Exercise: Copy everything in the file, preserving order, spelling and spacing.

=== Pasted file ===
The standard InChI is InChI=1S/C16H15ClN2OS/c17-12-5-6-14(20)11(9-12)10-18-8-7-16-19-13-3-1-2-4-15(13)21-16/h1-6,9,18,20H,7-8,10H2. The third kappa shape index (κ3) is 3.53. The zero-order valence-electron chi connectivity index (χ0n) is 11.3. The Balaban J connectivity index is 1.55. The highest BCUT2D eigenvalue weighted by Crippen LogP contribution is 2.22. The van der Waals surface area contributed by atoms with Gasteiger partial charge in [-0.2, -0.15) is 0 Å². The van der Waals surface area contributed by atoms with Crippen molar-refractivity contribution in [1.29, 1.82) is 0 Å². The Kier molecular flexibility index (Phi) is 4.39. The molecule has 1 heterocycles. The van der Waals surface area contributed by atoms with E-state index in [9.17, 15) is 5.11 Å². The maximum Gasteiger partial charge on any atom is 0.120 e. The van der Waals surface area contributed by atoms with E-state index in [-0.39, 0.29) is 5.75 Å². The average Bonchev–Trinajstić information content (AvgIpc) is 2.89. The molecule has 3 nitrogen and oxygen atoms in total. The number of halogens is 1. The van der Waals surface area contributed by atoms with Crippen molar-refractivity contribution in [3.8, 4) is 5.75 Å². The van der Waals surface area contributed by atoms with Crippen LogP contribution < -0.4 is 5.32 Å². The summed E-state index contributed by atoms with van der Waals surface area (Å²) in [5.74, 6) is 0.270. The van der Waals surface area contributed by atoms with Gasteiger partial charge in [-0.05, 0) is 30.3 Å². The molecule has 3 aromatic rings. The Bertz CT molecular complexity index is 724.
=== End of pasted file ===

The standard InChI is InChI=1S/C16H15ClN2OS/c17-12-5-6-14(20)11(9-12)10-18-8-7-16-19-13-3-1-2-4-15(13)21-16/h1-6,9,18,20H,7-8,10H2. The third kappa shape index (κ3) is 3.53. The zero-order valence-electron chi connectivity index (χ0n) is 11.3. The Balaban J connectivity index is 1.55. The highest BCUT2D eigenvalue weighted by Crippen LogP contribution is 2.22. The van der Waals surface area contributed by atoms with Gasteiger partial charge in [-0.2, -0.15) is 0 Å². The van der Waals surface area contributed by atoms with Crippen molar-refractivity contribution in [1.29, 1.82) is 0 Å². The Kier molecular flexibility index (Phi) is 4.39. The molecule has 1 heterocycles. The van der Waals surface area contributed by atoms with E-state index in [9.17, 15) is 5.11 Å². The maximum Gasteiger partial charge on any atom is 0.120 e. The van der Waals surface area contributed by atoms with E-state index in [-0.39, 0.29) is 5.75 Å². The average Bonchev–Trinajstić information content (AvgIpc) is 2.89. The molecule has 3 nitrogen and oxygen atoms in total. The number of halogens is 1. The van der Waals surface area contributed by atoms with Crippen molar-refractivity contribution in [3.8, 4) is 5.75 Å². The van der Waals surface area contributed by atoms with Crippen LogP contribution < -0.4 is 5.32 Å². The summed E-state index contributed by atoms with van der Waals surface area (Å²) in [5.74, 6) is 0.270. The van der Waals surface area contributed by atoms with Gasteiger partial charge in [-0.05, 0) is 30.3 Å². The molecule has 3 aromatic rings. The Bertz CT molecular complexity index is 724.